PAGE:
Extreme Travel | Adventure Sports

How to… go lightweight camping

Lightening the load
Lizzy Hawker © Damiano Levati

One of the real joys about camping and exploring any wilderness – from the Yorkshire Dales to the Rocky Mountains – is the freedom you get. A common temptation, however, is to load up on enough kit to start a small settlement, which can really limit how much ground you can cover. Here WideWorld presents top tips from experts who know how to travel fast and light.

Leave my airbed behind, why would I want to do that?

“If you have thought and planned carefully then you will have just enough with you to keep you safe and healthy for whatever your adventure is,” advises Lizzy Hawker, ultra-distance runner with adventure brand The Northface. “There is a certain attraction to having less – less to carry, less to worry about – when you are stripped of the normal luxuries of our modern lives.

“It allows you to focus entirely on where you are and why you are there.  Simplicity is very often the luxury we forget to allow ourselves.”

Don’t leave without…

Lizzy has only two requirements when comes to hitting the trail: “A good book, and a pair of running shoes”.

Matt Moore, head of sales with adventure equipment specialists Terra Nova, swears by the following:

“I always make sure I stay warm, get a good night’s sleep and eat well enough so a down jacket, good sleeping bag and plenty of (lightweight) food would be my suggestions.

“The list can go on; hat, headtorch, drop of whisky, but the most important element to a great trip is the people you go with, you have to get on well with each other and have a good laugh even if things don’t work out the way you wanted.”

Work it out, talk about it

The real key to lightweight camping is ruthlessly evaluating what you need and what’s dead weight.

“It depends so much on the individual expedition or adventure – and what I will be doing, ie. running or climbing or ski mountaineering, or all of them,” says Lizzy, “but I try to limit my kit to the essentials and exactly what I need to keep me safe and healthy.

“For me one of the attractions of going on an expedition or adventure is to take really only what I need, and to be fully there in the nature,” she says. “This means that you really appreciate a hot shower, music and varied food when you come back.  That said – my luxury is a book.”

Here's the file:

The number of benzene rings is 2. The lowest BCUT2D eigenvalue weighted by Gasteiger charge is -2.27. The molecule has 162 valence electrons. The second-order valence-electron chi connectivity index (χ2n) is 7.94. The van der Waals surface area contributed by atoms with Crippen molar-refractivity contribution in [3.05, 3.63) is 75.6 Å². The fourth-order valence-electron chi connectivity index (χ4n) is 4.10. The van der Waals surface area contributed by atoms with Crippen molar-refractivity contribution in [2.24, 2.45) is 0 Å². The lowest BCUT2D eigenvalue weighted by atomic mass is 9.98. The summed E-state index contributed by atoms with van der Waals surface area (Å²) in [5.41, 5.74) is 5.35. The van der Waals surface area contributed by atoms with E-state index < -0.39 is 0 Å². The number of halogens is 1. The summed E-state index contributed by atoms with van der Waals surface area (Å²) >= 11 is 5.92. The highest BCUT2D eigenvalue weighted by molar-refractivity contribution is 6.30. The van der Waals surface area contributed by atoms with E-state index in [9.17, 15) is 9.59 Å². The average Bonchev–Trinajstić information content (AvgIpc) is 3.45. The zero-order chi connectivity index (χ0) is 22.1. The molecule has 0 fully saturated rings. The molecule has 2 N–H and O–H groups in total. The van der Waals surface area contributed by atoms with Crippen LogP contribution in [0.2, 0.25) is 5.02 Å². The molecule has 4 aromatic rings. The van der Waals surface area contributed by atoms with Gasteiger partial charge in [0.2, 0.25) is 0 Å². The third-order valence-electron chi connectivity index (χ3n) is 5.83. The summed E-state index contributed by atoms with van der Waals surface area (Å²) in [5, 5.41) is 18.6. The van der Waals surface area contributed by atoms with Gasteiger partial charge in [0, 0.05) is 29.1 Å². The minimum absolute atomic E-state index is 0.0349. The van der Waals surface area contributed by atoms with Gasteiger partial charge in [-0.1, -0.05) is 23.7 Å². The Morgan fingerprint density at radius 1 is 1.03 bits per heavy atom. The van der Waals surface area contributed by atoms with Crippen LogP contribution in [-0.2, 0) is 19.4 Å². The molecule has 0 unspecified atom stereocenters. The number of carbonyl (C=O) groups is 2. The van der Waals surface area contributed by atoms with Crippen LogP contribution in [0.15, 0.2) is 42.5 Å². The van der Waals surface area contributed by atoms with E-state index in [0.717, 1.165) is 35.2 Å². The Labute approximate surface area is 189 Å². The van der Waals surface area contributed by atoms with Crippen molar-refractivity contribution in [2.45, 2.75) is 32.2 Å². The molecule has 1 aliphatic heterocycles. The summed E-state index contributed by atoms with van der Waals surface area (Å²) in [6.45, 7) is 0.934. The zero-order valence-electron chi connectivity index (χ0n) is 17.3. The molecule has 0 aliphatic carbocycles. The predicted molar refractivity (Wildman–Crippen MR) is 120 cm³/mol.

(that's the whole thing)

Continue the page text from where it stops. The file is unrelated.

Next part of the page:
Matt agrees with Lizzy that “it is important on longer trips, no matter how light you travel, to include a few luxuries- make sure you enjoy the experience and don’t end up suffering too much.”

His selection method is to “list the absolute bare minimum kit required for a trip and build from there” and “to discuss what to take with the guys you are going away with.

“A perfect example of this is a day out running in the mountains, you travel fast, cover big distances and all I take is a drink, some gels, a windproof shell and the survival basics (headtorch, compass & map, survival bag) packed into a small bumbag. You don’t need anything else.”

Trial and error

Once you’ve got your list Lizzie suggests “plan, prepare and give yourself enough time to ‘think’ when you are packing” and then repack everything.

“This can only come from experience,” says Matt. If you’re bit of a novice then talk to those who know; “you need to listen to good advice from people with experience.

“If you are buying new kit to take with you on a big trip always make sure you have used it and tested it before you to go to make sure it does what it needs to do,” he adds.

“There is plenty of new technology and super-light kit out there but it has to stand up to use in the real world so while being light and fast is great don’t push it too far. Having been bivying at minus 18 it was great to carry a light load and move fast but was one of the coldest nights I’ve spent out in the mountains, a warmer sleeping bag and a lightweight tent shared between two or three is a little heavier but offers much more comfort.

The key behind a successful lightweight camping expedition is preparation. Prepare to be ruthless in not taking all the kit you normally would, prepare to pack and repack your bag to get it right, and prepare to enjoy a little discomfort. Also prepare to have the most mobile and exciting camping trips of your life.